I don’t think the Marmot Phoenix is DWR less, they just state that the DWR is permanent, which until someone has some long term use in one, to me sounds like marketing BS.
I’ve used DriDucks and for what it is, it’s a great option. You just have to have the right expectations going into buying one (limited durability and poor fit).
I have a Featherweight, and it does seem quite waterproof in my limited testing of it, but I’m not sure it’s all that breathable.
The new H5 Shakedry seems like the best option on the market, but I’m yet to talk to anyone I consider unbiased (i.e. isn’t a ambassador etc) that has used one. Hopefully it has the breathability of the running shakedry jackets, which I hear is fantastic.
To tie this back to the OP – It certainly seems like DWR-less rain shells are the future, but we have barely seen the tip of the iceberg there and smaller companies, like EE, certainly don’t have access to that kind of tech. Even major manufactures are still selling 99% DWR based jackets. We are the cutting edge.Jul 1, 2019 at 5:55 pm #3600188Dena KelleyBPL Member
@eagleriverdeeLocale: Eagle River, Alaska
Pitzips are a must for me. It’s not just getting rid of water vapor. It’s just flat out ventilation. Rain jackets are sauna suits when you’re hiking hard.Jul 1, 2019 at 6:32 pm #3600194
Brad, the Montbell Peak and the Gore H5 Shakedry both use a newer, thicker version of the Shakedry fabric than does the Arcteryx Norvan SL and TNF jackets that came out a few years ago. Both are rated for backpack use, but consumers are encouraged by both companies to a)keep pack weight low (not a problem for the lightweight backpacker:), b) wash frequently to prevent build up of oils on the membrane surface (this was required with DWR-reliant jackets too, but for slightly different reasons, c) avoid exposure to high abrasion/tearing forces (maybe best for trails and might be a risk for very long trips where accidents will eventually happen).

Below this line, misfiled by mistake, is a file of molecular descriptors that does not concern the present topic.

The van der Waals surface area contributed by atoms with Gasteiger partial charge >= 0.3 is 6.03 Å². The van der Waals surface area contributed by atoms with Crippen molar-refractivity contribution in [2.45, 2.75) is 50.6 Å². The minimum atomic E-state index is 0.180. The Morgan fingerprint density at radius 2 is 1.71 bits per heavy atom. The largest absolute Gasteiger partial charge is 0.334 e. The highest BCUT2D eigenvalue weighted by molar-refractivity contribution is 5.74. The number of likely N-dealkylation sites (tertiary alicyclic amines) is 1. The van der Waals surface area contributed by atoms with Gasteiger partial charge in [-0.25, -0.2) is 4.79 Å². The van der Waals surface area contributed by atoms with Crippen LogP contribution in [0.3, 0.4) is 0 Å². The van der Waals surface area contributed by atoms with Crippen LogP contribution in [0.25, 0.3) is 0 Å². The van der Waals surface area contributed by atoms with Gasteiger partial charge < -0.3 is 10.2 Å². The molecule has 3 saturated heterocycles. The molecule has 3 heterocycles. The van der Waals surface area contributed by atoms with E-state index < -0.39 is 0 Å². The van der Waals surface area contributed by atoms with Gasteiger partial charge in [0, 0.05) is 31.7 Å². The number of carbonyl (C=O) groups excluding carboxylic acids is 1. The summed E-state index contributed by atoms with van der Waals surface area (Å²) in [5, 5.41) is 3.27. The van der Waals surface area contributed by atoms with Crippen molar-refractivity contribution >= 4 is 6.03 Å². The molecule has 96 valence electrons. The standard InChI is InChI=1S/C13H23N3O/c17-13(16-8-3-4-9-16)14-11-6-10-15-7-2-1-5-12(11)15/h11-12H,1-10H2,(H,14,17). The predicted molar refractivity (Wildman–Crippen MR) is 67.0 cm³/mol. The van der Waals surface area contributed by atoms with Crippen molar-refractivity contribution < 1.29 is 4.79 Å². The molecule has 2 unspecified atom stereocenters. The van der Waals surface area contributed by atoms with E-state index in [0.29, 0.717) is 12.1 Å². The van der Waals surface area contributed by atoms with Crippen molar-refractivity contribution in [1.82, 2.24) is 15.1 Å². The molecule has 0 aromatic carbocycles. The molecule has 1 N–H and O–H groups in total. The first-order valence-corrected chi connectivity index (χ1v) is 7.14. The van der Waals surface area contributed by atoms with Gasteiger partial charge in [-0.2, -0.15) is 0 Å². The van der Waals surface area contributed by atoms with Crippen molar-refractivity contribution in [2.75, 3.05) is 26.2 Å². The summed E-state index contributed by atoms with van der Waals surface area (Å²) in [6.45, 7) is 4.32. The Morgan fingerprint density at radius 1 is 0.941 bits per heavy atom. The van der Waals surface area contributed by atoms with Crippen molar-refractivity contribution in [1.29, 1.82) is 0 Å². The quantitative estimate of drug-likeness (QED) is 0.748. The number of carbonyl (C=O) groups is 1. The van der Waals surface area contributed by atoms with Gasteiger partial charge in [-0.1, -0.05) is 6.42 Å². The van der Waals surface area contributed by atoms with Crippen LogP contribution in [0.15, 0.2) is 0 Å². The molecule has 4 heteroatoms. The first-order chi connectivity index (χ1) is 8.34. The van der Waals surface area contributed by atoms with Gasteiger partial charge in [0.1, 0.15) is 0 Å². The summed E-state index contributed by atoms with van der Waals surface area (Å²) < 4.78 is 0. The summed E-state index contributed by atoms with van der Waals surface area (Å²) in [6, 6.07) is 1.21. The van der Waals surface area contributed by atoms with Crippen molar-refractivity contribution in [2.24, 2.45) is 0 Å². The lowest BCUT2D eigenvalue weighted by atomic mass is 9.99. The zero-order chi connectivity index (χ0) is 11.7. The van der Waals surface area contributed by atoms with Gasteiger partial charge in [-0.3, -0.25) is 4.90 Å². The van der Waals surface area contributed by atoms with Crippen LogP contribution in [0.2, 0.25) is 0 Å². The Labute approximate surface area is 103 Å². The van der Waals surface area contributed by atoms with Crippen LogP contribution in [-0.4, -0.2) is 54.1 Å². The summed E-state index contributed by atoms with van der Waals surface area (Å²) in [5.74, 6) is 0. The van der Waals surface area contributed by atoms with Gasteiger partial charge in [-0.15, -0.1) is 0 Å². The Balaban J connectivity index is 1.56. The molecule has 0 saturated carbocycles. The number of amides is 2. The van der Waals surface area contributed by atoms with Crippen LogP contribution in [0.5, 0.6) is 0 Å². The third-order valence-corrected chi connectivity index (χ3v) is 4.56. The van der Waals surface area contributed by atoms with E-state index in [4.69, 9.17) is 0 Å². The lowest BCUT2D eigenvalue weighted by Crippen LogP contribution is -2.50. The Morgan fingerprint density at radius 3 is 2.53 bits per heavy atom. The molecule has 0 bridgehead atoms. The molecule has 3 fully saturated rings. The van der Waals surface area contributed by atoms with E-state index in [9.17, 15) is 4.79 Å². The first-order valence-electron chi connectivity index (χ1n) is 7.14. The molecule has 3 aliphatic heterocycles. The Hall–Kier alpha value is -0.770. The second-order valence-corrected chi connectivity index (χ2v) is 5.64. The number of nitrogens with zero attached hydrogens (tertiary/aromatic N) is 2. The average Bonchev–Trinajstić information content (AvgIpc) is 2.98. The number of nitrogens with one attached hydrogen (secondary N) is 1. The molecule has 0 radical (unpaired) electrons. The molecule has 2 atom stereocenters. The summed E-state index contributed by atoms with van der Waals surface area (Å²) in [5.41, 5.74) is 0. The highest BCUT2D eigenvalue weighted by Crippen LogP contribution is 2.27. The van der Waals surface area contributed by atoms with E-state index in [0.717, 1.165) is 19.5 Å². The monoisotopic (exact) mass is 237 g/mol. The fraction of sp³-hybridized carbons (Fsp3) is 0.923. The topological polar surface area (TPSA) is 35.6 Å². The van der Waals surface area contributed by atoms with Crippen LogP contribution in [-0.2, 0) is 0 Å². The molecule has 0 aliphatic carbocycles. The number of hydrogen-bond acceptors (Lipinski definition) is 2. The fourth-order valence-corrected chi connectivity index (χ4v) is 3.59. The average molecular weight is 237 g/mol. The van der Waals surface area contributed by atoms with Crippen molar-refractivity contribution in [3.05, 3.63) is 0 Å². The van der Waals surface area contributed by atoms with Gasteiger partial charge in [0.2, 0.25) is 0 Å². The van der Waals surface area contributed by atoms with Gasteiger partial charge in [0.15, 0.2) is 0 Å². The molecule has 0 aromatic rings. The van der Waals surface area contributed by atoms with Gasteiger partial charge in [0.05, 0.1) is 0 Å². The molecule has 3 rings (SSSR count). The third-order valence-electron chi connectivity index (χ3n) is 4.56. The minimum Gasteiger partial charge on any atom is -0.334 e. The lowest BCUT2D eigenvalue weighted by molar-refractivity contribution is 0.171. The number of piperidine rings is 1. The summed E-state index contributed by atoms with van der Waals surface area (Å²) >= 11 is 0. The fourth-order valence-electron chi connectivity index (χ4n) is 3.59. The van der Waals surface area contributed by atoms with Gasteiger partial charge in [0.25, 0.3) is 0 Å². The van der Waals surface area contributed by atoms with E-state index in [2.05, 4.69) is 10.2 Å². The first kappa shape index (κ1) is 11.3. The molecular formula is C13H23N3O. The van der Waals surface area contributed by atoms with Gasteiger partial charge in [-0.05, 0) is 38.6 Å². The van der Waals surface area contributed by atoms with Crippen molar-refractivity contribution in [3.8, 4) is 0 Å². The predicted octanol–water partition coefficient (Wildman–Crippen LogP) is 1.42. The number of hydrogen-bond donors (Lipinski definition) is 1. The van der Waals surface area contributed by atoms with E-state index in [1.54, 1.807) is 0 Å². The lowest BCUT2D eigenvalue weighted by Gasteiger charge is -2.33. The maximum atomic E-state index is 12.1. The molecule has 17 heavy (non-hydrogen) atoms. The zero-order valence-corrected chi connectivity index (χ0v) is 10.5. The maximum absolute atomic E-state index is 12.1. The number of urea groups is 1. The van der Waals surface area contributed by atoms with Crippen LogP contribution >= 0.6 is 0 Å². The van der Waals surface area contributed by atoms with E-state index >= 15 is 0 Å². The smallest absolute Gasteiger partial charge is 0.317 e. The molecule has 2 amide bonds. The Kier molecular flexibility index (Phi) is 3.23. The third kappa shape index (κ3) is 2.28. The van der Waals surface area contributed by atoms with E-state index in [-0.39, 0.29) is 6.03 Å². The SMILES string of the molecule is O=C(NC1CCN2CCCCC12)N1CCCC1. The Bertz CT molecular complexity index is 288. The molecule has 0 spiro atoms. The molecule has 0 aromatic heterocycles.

Skurka is taking the H5 to Alaska. Will be interesting to hear how it fares. (Is he an ambassador or such for Gore?)Jul 1, 2019 at 7:20 pm #3600212
@stumphges – I didn’t know that Mont-Bell was also using the newer, thicker Shakedry – that’s good to know.
I’m sure Alaska will be a good test. I’ve been there twice and worn a rain jacket a lot there! The brush busting will also wear the DWR off a regular jacket in a couple of hours, so this is a good fit for a DWR-less jacket. That will be a good test of durability.Jul 2, 2019 at 12:21 am #3600276
Hi Brad, Yeah, I’ll hold off on Shakedry until Skurka writes it up, although he did use in Apalachians recently and mentioned wearing it in brush. As you say, brush is the #1 reason to buy a DWR-less shell.
The Columbia Outdry EX Featherweight seems to be the price/durability/brush-capable leader in this category at the moment. Mine is a hell of a lot more durable than the old Dri Ducks:)Oct 30, 2019 at 12:40 am #3616425Hanz BBPL Member